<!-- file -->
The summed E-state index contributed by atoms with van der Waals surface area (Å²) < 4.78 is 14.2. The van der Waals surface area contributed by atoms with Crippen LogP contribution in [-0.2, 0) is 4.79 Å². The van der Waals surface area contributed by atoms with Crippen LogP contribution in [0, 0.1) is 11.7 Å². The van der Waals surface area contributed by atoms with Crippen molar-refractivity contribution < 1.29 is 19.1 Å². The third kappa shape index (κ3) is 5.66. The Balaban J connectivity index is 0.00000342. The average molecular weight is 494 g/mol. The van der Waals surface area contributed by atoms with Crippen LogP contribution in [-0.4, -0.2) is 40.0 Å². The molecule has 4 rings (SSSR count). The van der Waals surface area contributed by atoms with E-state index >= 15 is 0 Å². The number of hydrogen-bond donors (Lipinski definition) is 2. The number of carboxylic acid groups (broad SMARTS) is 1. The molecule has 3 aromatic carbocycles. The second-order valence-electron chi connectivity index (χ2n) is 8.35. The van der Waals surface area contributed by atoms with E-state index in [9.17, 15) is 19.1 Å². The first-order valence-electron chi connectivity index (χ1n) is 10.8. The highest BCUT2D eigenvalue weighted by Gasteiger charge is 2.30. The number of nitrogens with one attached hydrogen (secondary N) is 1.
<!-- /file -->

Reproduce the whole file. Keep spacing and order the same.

The summed E-state index contributed by atoms with van der Waals surface area (Å²) < 4.78 is 14.2. The van der Waals surface area contributed by atoms with Crippen LogP contribution in [-0.2, 0) is 4.79 Å². The van der Waals surface area contributed by atoms with Crippen LogP contribution in [0, 0.1) is 11.7 Å². The van der Waals surface area contributed by atoms with Crippen molar-refractivity contribution < 1.29 is 19.1 Å². The third kappa shape index (κ3) is 5.66. The Balaban J connectivity index is 0.00000342. The average molecular weight is 494 g/mol. The van der Waals surface area contributed by atoms with Crippen LogP contribution in [-0.4, -0.2) is 40.0 Å². The molecule has 4 rings (SSSR count). The van der Waals surface area contributed by atoms with E-state index >= 15 is 0 Å². The number of hydrogen-bond donors (Lipinski definition) is 2. The number of carboxylic acid groups (broad SMARTS) is 1. The molecule has 3 aromatic carbocycles. The second-order valence-electron chi connectivity index (χ2n) is 8.35. The van der Waals surface area contributed by atoms with E-state index in [9.17, 15) is 19.1 Å². The first-order valence-electron chi connectivity index (χ1n) is 10.8. The highest BCUT2D eigenvalue weighted by Gasteiger charge is 2.30. The number of nitrogens with one attached hydrogen (secondary N) is 1.